I cruised through the meadow, stopping constantly to take pictures and say hi to my little feathered friends that I’ve gotten to know over the course of the year. They were as inquisitive (read: hungry) as always, and even came by to perch on my hand and ice axe a few times. They didn’t really ride along with me, unfortunately, but they were still awesome and fun to spend some time with.

I took a short break at the Elk Meadows shelter, which looked like it had been pulled straight out of a painting, and read a bit as the sun started dipping below the horizon. I enjoyed the quiet, relaxed, and got myself ready for the return trip…

When I forged out from the shelter the snow and wind had started whipping up and the sky was getting darker. It was gorgeous, and the falling snow gave the whole meadow an amazing arctic feeling. That sense was what I had ventured out looking for – the feeling of exploration, and of driving snow hammering down around me.

It was perfect, and the ski / hike out back to the car was exactly what I had been hoping for, and exactly what I needed to help me get myself psyched up for the week ahead.

Sunday, 27-Jan-2019 – Cross Country Skiing at Pocket Creek, on Mt. Hood!


Sunday, 27-Jan-2019

Pocket Creek trail.

Mount Hood.


United States of America.

This day and location shall live on in legend, as the first day that Ben and Sarah put on skiis after breaking their respective knees. The first time that they, either individually or together, faced the fear of re-injury and got back into something similar to a saddle. The first time, since each suffered through healing and recovery, that Sarah and Ben skiied up a mountain.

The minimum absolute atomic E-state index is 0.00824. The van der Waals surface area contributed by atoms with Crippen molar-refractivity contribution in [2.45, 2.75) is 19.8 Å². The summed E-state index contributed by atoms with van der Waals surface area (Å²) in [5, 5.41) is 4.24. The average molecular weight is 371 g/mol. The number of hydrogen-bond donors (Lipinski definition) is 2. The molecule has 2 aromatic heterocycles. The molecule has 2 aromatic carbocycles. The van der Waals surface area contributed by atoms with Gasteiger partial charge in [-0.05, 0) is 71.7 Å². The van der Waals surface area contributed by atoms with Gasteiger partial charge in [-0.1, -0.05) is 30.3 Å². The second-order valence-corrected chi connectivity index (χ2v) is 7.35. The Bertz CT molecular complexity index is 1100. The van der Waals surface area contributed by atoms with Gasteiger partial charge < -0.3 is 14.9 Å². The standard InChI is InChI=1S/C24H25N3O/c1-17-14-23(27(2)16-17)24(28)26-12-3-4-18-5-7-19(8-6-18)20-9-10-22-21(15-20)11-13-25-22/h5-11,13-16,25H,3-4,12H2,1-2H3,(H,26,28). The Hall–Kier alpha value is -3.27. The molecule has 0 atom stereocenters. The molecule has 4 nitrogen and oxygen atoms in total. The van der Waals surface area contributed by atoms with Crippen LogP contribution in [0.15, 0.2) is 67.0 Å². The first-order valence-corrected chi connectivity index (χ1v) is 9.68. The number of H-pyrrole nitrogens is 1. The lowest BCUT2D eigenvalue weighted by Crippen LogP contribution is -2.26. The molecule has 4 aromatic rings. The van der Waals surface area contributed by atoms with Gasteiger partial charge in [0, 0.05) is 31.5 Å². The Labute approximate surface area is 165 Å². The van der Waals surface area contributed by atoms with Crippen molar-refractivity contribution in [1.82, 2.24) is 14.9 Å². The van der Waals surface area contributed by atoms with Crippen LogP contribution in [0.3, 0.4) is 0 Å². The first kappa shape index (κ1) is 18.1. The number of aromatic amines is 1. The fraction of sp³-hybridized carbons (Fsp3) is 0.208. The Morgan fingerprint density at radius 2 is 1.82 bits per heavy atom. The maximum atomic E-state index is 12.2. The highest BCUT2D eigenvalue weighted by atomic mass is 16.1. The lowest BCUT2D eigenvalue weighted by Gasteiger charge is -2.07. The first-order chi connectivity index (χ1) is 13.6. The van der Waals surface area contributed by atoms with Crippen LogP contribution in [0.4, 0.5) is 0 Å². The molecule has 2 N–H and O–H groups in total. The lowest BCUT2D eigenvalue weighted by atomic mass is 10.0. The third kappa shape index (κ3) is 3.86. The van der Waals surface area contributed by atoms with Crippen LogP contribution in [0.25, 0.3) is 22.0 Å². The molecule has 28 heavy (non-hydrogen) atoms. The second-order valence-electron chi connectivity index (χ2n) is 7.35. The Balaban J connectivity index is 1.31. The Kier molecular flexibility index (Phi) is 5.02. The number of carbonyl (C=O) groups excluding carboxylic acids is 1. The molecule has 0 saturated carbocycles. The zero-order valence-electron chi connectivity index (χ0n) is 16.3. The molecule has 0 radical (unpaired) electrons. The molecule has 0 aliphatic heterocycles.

I mean, it’s sort of a mountain, right?

Okay, fine, we weren’t ON Mt. Hood. We were across the road, in the Mt. Hood national park. In a small, lightly graded snowpark.

Know what? Being safe is important, and discretion is the better part of valor, and live to fight another day, and fifteen different other idioms that mean we made a good decision and were safe, and had a great time with excellent views. And, just as important, the trail was dog friendly (but not snowmobile friendly), so Ollie could come along too, and help pull us up the steep bits.

We drove out, geared up, and headed in. Sarah had her alpine touring kit, complete with skins, and I had my cross country kit – complete with gifted skiis, consignment boots, and hiking poles. I’m still scared of skiing, okay? I don’t want to buy a nice kit before being confident that I’d be willing to ski again.  Both options worked, too!  Sarah’s was a bit more efficient, especially on the downhill parts (I took off my skiis and walked, after my first attempt as downhill cross country ended in white-knuckled terror), but both our setups were pleasant and carried us through.

There really isn’t that much more to say, to be honest.  It was fun, and we had a good time.  Look at the pretty pictures!

09-Feb-13 – New England blizzard/storm NEMO!


Saturday, 09-Feb


I’d been hearing all week about how horrible this storm was going to be. Every news outlet said that we’d be buried, and there was literally no milk to be found in any store. Eggs were gone, bread stored up. It was a bit ridiculous.